BOOKINGS: shannonlyon@hotmail.com



 Questions by Carolyn Nikodym / Answers by Shannon Lyon.

I found a track you did on a Townes Van Zandt tribute album – how did being on that compilation come about?

 I recorded an album of Townes songs back in 2010 in Holland, the album is called Sorrow & Solitude and it was never released. It's still sitting here on my shelf waiting for the right moment. Honestly I can't remember how that all came together with regard to the Townes Tribute CD. I may have posted a song online and a friend of a friend through the internet somehow got it over to the UK and to those folks who were behind the Townes Tribute.


When did you officially move back to Canada? How much of an adjustment has that been?

I moved back to Canada in January of 2012. about a year and a half ago. and it has been a big adjustment. I hadn't been on Canadian soil for almost 5 years and a lot had changed, within myself and within society. During that 5 year period I was mostly living in Berlin. I moved to Spain for a while to try to figure out where I wanted to relocate my studio, but I couldn't get my papers so I went back to Holland over the winter of 2011. But it was on the Mediterranean in Malaga / staring out at North Africa that I decided it was time to head home (to Canada). So I flew to Toronto and performed a hand full of shows in Ontario and then I immediately rented a cabin on the west coast of Canada and started planning my musical journey.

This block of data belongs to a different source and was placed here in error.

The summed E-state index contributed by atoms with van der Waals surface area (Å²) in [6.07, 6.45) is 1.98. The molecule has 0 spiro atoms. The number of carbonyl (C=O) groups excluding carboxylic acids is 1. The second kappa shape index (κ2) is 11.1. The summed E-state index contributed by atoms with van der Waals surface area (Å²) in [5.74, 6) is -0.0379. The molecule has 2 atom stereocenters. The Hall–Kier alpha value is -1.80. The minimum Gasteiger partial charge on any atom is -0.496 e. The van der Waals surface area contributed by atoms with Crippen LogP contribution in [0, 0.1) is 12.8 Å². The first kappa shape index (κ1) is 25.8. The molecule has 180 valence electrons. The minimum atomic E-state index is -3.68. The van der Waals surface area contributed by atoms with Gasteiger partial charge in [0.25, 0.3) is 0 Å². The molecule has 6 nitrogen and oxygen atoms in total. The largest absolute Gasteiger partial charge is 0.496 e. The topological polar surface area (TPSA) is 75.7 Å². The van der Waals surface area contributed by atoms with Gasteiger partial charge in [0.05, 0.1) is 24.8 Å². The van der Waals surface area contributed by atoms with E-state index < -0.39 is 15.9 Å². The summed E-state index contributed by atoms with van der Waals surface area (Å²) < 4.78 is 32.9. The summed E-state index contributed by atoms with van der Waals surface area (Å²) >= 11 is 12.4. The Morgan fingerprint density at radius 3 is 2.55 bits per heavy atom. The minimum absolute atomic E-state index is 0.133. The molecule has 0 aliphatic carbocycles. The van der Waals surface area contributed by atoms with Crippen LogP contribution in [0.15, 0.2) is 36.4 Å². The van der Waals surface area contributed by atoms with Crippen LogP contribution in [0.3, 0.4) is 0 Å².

The first adjustment was the cost of living here, compared to Berlin or Malaga or Amsterdam we pay 3x the prices for food and shelter. so I had to take a job as a delivery person until I could get myself back on the road again that coming summer. Being able to speak English has certainly been a comfort. Mostly I feel like I see and feel Canada with a new heart and new set of eyes. I was away living in Europe for 12 years and I hadn't realized that people were paying attention to what I was up to musically here in Canada. So its been wonderful to feel the love as I travel from coast to coast. I feel like I've been falling in love with this country all over again, or maybe for the first time. It's so god damn beautiful!